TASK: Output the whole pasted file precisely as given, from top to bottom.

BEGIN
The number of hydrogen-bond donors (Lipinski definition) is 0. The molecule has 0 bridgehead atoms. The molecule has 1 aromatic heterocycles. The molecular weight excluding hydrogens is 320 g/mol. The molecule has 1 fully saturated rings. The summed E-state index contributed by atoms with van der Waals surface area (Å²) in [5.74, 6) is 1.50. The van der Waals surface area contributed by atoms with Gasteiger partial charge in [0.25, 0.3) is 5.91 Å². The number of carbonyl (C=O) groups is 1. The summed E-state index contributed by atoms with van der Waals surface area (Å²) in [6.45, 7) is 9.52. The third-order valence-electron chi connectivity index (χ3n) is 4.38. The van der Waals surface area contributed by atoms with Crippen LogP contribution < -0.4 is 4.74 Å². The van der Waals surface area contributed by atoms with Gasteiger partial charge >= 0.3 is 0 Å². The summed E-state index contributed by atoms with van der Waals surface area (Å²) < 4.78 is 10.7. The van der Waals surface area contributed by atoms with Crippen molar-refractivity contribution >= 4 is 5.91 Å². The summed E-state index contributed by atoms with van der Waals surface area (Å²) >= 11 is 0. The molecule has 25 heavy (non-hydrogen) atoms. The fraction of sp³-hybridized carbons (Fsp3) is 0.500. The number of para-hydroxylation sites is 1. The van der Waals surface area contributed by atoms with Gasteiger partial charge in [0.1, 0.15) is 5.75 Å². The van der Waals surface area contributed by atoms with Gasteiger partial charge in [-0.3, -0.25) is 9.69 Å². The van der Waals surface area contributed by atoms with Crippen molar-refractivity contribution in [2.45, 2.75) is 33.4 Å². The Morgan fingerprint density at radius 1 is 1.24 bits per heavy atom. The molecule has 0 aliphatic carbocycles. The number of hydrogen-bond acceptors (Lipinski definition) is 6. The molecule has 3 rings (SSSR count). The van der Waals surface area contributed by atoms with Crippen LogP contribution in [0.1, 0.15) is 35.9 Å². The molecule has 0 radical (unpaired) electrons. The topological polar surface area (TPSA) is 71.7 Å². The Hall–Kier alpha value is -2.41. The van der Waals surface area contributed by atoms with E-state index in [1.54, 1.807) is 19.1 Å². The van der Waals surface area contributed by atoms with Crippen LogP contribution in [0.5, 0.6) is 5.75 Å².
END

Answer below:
The number of hydrogen-bond donors (Lipinski definition) is 0. The molecule has 0 bridgehead atoms. The molecule has 1 aromatic heterocycles. The molecular weight excluding hydrogens is 320 g/mol. The molecule has 1 fully saturated rings. The summed E-state index contributed by atoms with van der Waals surface area (Å²) in [5.74, 6) is 1.50. The van der Waals surface area contributed by atoms with Gasteiger partial charge in [0.25, 0.3) is 5.91 Å². The number of carbonyl (C=O) groups is 1. The summed E-state index contributed by atoms with van der Waals surface area (Å²) in [6.45, 7) is 9.52. The third-order valence-electron chi connectivity index (χ3n) is 4.38. The van der Waals surface area contributed by atoms with Crippen LogP contribution < -0.4 is 4.74 Å². The van der Waals surface area contributed by atoms with Gasteiger partial charge >= 0.3 is 0 Å². The summed E-state index contributed by atoms with van der Waals surface area (Å²) < 4.78 is 10.7. The van der Waals surface area contributed by atoms with Crippen molar-refractivity contribution >= 4 is 5.91 Å². The summed E-state index contributed by atoms with van der Waals surface area (Å²) >= 11 is 0. The molecule has 25 heavy (non-hydrogen) atoms. The fraction of sp³-hybridized carbons (Fsp3) is 0.500. The number of para-hydroxylation sites is 1. The van der Waals surface area contributed by atoms with Gasteiger partial charge in [0.1, 0.15) is 5.75 Å². The van der Waals surface area contributed by atoms with Gasteiger partial charge in [-0.3, -0.25) is 9.69 Å². The van der Waals surface area contributed by atoms with Crippen molar-refractivity contribution in [2.45, 2.75) is 33.4 Å². The Morgan fingerprint density at radius 1 is 1.24 bits per heavy atom. The molecule has 0 aliphatic carbocycles. The number of hydrogen-bond acceptors (Lipinski definition) is 6. The molecule has 3 rings (SSSR count). The van der Waals surface area contributed by atoms with Crippen LogP contribution in [0.1, 0.15) is 35.9 Å². The molecule has 0 radical (unpaired) electrons. The topological polar surface area (TPSA) is 71.7 Å². The Hall–Kier alpha value is -2.41. The van der Waals surface area contributed by atoms with E-state index in [1.54, 1.807) is 19.1 Å². The van der Waals surface area contributed by atoms with Crippen LogP contribution in [0.5, 0.6) is 5.75 Å².